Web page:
Friday, 8 October 2010

System, Raime, Sun Araw

Thinking about how much I like the ending of ‘Drk’ by System from their new ‘B’ album reminded me of the time a DJ friend of mine announced that the best thing about the Elvis record he had just played were the crackles at the end. Yes, they were the old days, when DJs talked and a room might comprise of Punks and Teddy Boys, as this one did. I suppose he played Elvis as a request from the Teds, although I can’t think why he even had the record in his box. But then, in these olden times, it was not so rare for a young DJ like him to carry an eclectic selection including popular old tunes. He was not, after all, a ‘hip’ DJ. Anyway, after the announcement a small riot ensued, the violence of which was not, surprisingly, directed at him (thankfully, because he asked us to protect his gear) but between the two tribes. I don’t recall who, if anyone, won that particular battle.

   Not only is the ending of ‘Drk’ great, but the rest of it is too. This album has grown on me over the last week or so. It’s a very clean production; nothing radical, but the sounds are organised in an interesting fashion so as to avoid boredom setting in. They go for dub at times, and although it’s not the modishly murky variety, it is well done. On ‘Well Blank’ they even do the Dubstep, kind of, but in their own way, and prove that approaching a genre from outside often produces more interesting results than those trapped within. I don’t even mind the rather clich├ęd skank of ‘Stanley’ because, despite the reggae-by-numbers rhythm, they play some good synth over the top. ‘WB’ is much deeper and dirtier in the rhythmic stakes. I like to think the initials stand for you-know-who, but probably, represent ‘Wobbly Bass’ or something.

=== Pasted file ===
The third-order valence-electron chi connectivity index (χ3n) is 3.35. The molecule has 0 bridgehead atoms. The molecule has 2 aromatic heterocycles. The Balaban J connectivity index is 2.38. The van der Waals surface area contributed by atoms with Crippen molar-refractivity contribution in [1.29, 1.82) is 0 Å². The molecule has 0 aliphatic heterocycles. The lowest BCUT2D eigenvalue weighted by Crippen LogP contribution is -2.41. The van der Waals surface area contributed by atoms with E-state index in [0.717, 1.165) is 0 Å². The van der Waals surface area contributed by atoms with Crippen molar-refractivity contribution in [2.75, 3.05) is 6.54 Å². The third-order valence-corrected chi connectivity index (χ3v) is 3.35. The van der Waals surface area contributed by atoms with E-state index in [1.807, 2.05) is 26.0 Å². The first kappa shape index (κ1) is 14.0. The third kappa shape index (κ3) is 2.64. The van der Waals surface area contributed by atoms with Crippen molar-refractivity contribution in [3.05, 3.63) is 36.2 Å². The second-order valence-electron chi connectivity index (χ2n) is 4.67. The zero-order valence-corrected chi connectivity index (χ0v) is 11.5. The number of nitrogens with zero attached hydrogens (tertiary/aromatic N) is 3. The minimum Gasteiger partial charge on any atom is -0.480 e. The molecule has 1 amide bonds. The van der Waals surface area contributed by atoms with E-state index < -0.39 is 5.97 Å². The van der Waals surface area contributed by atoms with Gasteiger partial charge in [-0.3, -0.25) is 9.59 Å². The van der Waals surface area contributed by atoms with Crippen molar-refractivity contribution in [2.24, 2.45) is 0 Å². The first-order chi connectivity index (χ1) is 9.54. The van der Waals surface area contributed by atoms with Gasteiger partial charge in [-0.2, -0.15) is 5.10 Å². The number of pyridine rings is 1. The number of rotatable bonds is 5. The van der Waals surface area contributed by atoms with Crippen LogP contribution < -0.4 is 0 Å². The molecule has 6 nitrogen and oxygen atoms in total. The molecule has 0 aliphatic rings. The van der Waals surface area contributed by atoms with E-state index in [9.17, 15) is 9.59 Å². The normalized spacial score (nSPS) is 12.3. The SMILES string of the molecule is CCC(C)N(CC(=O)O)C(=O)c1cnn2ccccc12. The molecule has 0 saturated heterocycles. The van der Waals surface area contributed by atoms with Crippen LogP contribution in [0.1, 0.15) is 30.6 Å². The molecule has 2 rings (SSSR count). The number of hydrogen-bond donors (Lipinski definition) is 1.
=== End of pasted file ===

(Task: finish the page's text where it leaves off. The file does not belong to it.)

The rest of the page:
According to Boomkat Raime’s ‘Raime’ EP is causing ‘much consternation in the blogosphere’, although I haven’t checked their references to find out why. I think consternation translates as hype here, and I’m not sure why, exactly. It has a distinctive sound, a kind of tribal minimalism, you might say, with Gregorian style chants in the mix. They like using a sparse, echoed drum sound, with light ambient trimmings. I’ve listened a lot and can’t see what the fuss is about. Demdike Stare do this kind of thing so much better.
   Talking of hype, Sun Araw is smothered in it, as far as I can tell. Mind you, hype today isn’t what it used to be when it came from the old printed music press, is it? Only the NME, Sounds and Melody Maker to shape the nation’s opinion? Yes, the olde days again, when tribes went to war and supposedly ‘hip’ young journalistic guns told us all what was cool and what wasn’t. Simpler times, when you had a favourite of the three and bought it religiously, probably.
   Sun Araw would have been on one or all of their covers, I’m guessing. He does fit the bill for a celestial fusion of psychedelia and electronics, thus marrying old and new, after a fashion. Listening to ‘Off Duty/Boat trip’, I’m in two minds as to whether there is greatness at work, or excessive indulgence with little heed for proper composition (I know that makes me sound like an old fart). When the wall of noise is fully applied it proves overbearing for these ears, but when he calms down a little, it’s much more appealing and effective, as on ‘Canopy’. If the wah-wah is overused, it does at least conjure up memories of Funkadelic at their trippiest, and that’s no bad thing. Listening again, I’m thinking he is worthy of the hype, so I’ll join in and say he’s The Greatest Thing to come along for the last three days at least.


  1. That System album is great, eh? Did you hear the first one? I think I prefer that - much lighter on the percussion front, more in the thrall of Pole I suppose, but it works well.

  2. No, I've not heard that. They're new to me but I'll be investigating. So much little headspace...


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